Nuclear techniques to monitor—and prevent—plastic pollution

May 25, 2021, 12:04PMNuclear News
Plastic waste on a Galapagos beach. Sunlight, wind, and waves break down large plastic debris into smaller and smaller pieces to become microplastics. (Photo: F. Oberhaensli/IAEA)

The International Atomic Energy Agency has created a new program, NUclear TEChnology for Controlling Plastic Pollution (NUTEC Plastics), to address the global environmental impact of plastic pollution in oceans. It uses nuclear technology to monitor pollution and also to decrease the volume of plastic waste by using irradiation to complement traditional plastic recycling methods.

A sizable problem: According to a study published in Science Advances and described in an article published by the IAEA on May 18, only 9 percent of all plastic produced from 1950 to 2015 has been recycled, and about 17 percent remains in use. About 60 percent has been sent to landfills that may contaminate downstream ecosystems, such as rivers, groundwater, and eventually the ocean, and about 12 percent has been incinerated. According to the IAEA, based on current trends, the oceans are expected to contain one metric ton of plastic for every three metric tons of fish by 2025, and by 2050, there may be more plastic than fish.

“Nuclear techniques can help in assessing and understanding the dimension of the problem . . . but also in the recycling of plastic through radiation techniques, which allow us to produce materials that can be further used in the concept of a circular economy,” said IAEA Director General Rafael Mariano Grossi during a roundtable discussion on May 18 with IAEA partners in Asia and the Pacific region. Similar roundtables are planned for other regions, along with technical webinars on relevant nuclear technologies and their application against plastic pollution.

A nuclear solution: NUTEC Plastics was created to assist countries in integrating nuclear and isotopic techniques to address plastic pollution. Its approach is twofold: (1) to provide science-based evidence to characterize and assess marine microplastic pollution, and (2) to demonstrate the use of ionizing radiation to transform plastic waste into reusable resources.

According to the IAEA, NUTEC Plastics will enhance the capability of laboratories to study the impacts of plastic pollution in coastal and marine ecosystems, utilizing nuclear methods to precisely track and quantify the movement and impacts of microplastics and co-contaminants.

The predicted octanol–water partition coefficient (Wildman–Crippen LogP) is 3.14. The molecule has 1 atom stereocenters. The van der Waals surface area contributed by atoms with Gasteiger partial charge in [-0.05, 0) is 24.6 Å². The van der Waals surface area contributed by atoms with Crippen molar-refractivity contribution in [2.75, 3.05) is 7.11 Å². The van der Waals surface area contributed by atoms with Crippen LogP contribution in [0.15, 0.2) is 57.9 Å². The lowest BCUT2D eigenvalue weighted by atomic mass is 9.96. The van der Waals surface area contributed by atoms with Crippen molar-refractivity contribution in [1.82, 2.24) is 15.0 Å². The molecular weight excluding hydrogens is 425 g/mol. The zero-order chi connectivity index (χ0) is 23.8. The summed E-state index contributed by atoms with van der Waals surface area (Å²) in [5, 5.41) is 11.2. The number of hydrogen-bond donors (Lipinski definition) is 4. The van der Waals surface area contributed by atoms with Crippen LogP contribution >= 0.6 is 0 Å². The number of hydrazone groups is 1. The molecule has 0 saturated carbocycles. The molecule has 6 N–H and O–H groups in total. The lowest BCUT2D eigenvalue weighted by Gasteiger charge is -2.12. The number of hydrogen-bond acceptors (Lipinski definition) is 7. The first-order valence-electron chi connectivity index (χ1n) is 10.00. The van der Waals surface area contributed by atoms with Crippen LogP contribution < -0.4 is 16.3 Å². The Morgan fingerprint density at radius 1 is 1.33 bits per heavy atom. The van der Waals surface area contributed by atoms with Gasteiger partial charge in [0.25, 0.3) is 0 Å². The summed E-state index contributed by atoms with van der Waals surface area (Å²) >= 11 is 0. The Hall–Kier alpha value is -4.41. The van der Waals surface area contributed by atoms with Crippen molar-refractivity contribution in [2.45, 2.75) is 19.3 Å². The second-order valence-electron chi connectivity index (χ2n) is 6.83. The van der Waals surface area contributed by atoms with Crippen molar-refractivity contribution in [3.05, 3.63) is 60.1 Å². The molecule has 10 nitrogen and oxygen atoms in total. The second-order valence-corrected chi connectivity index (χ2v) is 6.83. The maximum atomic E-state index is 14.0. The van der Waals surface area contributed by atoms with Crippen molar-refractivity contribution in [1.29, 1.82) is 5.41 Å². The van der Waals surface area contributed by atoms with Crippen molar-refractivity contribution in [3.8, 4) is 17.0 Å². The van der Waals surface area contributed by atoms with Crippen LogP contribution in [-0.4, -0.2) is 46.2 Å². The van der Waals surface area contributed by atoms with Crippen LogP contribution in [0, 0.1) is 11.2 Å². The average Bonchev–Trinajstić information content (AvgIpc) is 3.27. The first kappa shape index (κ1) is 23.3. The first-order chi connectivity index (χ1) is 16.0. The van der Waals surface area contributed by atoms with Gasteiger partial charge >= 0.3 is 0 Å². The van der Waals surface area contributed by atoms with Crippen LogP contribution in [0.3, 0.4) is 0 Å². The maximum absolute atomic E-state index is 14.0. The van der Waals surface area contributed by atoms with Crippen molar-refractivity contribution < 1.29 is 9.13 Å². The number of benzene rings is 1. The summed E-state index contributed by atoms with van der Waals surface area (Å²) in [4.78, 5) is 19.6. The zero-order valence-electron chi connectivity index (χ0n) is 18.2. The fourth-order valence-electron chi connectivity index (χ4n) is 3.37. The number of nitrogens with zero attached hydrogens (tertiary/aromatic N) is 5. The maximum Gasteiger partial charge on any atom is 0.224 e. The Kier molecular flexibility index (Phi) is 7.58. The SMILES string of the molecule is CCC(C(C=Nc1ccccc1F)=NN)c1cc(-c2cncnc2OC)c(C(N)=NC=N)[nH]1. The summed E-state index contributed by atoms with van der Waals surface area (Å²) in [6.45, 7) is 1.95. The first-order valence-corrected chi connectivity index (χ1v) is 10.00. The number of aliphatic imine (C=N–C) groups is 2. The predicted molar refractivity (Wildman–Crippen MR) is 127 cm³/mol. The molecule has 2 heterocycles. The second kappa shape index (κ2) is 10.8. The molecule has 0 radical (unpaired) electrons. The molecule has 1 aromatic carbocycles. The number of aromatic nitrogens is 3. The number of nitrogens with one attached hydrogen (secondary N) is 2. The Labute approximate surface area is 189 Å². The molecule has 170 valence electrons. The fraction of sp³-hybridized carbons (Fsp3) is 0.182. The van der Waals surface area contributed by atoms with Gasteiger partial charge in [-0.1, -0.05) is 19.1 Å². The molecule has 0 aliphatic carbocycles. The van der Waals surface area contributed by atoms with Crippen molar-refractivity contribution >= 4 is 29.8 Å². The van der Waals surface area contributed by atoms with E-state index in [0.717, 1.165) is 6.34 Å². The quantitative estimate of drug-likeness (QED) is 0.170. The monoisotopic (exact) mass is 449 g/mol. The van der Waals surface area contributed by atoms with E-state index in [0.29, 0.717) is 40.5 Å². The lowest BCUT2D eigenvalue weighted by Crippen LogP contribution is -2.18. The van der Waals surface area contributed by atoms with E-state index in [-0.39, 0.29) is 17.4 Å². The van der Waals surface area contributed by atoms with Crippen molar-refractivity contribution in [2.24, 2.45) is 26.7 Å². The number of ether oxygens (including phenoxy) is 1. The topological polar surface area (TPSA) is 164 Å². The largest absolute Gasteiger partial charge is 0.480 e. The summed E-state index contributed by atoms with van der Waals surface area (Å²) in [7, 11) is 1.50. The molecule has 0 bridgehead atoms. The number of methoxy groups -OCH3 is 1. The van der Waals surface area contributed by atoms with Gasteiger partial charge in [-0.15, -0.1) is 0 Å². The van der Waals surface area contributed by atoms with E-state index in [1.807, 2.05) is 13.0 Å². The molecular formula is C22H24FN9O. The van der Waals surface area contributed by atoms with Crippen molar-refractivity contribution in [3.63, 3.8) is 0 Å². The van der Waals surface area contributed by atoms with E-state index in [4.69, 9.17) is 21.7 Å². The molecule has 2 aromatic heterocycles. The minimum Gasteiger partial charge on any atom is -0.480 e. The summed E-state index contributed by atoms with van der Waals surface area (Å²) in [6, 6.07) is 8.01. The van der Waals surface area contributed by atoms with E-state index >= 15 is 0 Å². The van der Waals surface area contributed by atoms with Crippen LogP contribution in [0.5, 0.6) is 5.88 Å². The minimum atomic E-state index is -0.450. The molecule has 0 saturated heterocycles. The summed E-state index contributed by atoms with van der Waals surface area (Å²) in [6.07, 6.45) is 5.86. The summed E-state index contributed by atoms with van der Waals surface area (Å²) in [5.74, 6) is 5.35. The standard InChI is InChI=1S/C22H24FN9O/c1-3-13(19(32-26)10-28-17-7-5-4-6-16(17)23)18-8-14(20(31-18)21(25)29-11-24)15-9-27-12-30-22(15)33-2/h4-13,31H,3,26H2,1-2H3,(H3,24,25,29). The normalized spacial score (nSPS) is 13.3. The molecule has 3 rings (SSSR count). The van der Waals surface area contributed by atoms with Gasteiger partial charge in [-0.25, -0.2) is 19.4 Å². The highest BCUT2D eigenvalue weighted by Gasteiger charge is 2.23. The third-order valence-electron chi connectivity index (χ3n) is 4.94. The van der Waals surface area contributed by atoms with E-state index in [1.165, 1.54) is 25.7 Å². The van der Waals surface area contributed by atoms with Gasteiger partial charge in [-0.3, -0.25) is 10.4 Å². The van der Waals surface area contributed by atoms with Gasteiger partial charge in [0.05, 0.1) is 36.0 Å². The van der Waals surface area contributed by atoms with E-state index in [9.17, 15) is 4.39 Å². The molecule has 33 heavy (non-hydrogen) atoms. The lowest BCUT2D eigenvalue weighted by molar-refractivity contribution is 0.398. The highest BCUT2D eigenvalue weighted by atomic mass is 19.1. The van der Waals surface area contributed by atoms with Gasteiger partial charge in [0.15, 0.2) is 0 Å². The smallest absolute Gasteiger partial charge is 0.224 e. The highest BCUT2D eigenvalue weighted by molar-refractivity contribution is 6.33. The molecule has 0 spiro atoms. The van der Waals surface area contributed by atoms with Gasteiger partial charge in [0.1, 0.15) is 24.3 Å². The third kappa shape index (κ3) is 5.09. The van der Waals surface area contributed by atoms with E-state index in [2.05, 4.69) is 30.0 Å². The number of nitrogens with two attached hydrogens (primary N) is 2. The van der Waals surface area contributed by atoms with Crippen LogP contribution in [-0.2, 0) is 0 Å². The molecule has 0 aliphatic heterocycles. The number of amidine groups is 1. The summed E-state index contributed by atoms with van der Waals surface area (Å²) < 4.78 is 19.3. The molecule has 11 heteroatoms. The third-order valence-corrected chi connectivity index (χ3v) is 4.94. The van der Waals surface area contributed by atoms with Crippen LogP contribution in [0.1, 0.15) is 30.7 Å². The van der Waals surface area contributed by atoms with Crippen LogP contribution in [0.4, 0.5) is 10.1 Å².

The IAEA has about 25 ongoing or planned technical cooperation projects, coordinated research projects, and other programmatic activities involving radiation technologies and environmental monitoring directly related to plastics.

Recycling and upcycling: As a complement to traditional mechanical and chemical recycling methods, NUTEC Plastics will demonstrate how gamma and electron beam radiation technologies can modify certain types of plastic waste to be recycled or upcycled for reuse.

“The IAEA is poised to provide unique nuclear solutions to plastic pollution through development and promotion of radiation technologies to help replace petroleum-based plastics with biodegradable ones to improve conventional recycling practice and to renew end-of-life plastic,” said Najat Mokhtar, IAEA deputy director general and head of the Department of Nuclear Sciences and Applications.

According to documentation from the IAEA, gamma and electron beam irradiation can complement existing recycling methods to:

  • Sort mechanically treated plastic waste according to polymer type.
  • Break down plastic polymers into smaller components to be used as raw materials for new plastic products.
  • Treat plastic so that it can be amalgamated with other material to make more durable products.
  • Convert plastic into fuel and feedstocks through radiolysis (irradiation and chemical recycling).

“A main obstacle in conventional plastic recycling is that recycling lowers the quality of plastic and pellets generated,” Mokhtar explained. “You can use radiation to break down plastic polymers having insufficient quality into smaller components and use these to generate new plastic products, thus extending the plastic waste lifecycle.”

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